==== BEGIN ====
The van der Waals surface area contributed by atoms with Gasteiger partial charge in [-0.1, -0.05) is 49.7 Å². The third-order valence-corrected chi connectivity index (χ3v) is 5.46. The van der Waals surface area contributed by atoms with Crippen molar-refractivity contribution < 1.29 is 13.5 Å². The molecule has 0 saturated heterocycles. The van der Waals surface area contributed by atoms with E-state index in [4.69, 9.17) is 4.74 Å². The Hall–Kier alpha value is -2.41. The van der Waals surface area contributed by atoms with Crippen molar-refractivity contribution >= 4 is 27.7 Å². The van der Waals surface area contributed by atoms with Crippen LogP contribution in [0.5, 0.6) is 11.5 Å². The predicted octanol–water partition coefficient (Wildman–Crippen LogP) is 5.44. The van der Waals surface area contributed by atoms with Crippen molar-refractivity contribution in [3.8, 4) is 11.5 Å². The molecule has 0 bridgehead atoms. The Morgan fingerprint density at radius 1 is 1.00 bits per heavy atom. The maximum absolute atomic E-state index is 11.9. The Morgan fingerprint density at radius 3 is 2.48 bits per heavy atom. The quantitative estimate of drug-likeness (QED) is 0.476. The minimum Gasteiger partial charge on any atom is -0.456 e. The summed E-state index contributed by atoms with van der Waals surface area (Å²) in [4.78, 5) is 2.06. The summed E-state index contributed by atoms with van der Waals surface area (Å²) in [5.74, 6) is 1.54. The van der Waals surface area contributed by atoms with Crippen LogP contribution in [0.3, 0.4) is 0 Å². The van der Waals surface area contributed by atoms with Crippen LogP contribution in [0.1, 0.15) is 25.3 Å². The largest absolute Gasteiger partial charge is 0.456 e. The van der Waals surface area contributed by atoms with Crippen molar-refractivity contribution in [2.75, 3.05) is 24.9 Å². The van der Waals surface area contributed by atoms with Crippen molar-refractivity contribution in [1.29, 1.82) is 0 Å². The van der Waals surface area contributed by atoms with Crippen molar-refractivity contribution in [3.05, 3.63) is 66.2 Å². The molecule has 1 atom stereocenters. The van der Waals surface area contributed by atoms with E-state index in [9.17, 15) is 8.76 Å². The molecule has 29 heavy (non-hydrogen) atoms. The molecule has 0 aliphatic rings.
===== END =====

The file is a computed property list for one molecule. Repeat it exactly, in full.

The van der Waals surface area contributed by atoms with Gasteiger partial charge in [-0.1, -0.05) is 49.7 Å². The third-order valence-corrected chi connectivity index (χ3v) is 5.46. The van der Waals surface area contributed by atoms with Crippen molar-refractivity contribution < 1.29 is 13.5 Å². The molecule has 0 saturated heterocycles. The van der Waals surface area contributed by atoms with E-state index in [4.69, 9.17) is 4.74 Å². The Hall–Kier alpha value is -2.41. The van der Waals surface area contributed by atoms with Crippen molar-refractivity contribution >= 4 is 27.7 Å². The van der Waals surface area contributed by atoms with Crippen LogP contribution in [0.5, 0.6) is 11.5 Å². The predicted octanol–water partition coefficient (Wildman–Crippen LogP) is 5.44. The van der Waals surface area contributed by atoms with Crippen molar-refractivity contribution in [3.8, 4) is 11.5 Å². The molecule has 0 bridgehead atoms. The Morgan fingerprint density at radius 1 is 1.00 bits per heavy atom. The maximum absolute atomic E-state index is 11.9. The Morgan fingerprint density at radius 3 is 2.48 bits per heavy atom. The quantitative estimate of drug-likeness (QED) is 0.476. The minimum Gasteiger partial charge on any atom is -0.456 e. The summed E-state index contributed by atoms with van der Waals surface area (Å²) in [4.78, 5) is 2.06. The summed E-state index contributed by atoms with van der Waals surface area (Å²) in [5.74, 6) is 1.54. The van der Waals surface area contributed by atoms with Crippen LogP contribution in [0.3, 0.4) is 0 Å². The van der Waals surface area contributed by atoms with Crippen LogP contribution in [0.1, 0.15) is 25.3 Å². The largest absolute Gasteiger partial charge is 0.456 e. The van der Waals surface area contributed by atoms with Crippen molar-refractivity contribution in [2.75, 3.05) is 24.9 Å². The van der Waals surface area contributed by atoms with Crippen molar-refractivity contribution in [1.29, 1.82) is 0 Å². The van der Waals surface area contributed by atoms with Crippen molar-refractivity contribution in [3.05, 3.63) is 66.2 Å². The molecule has 1 atom stereocenters. The van der Waals surface area contributed by atoms with E-state index in [9.17, 15) is 8.76 Å². The molecule has 29 heavy (non-hydrogen) atoms. The molecule has 0 aliphatic rings.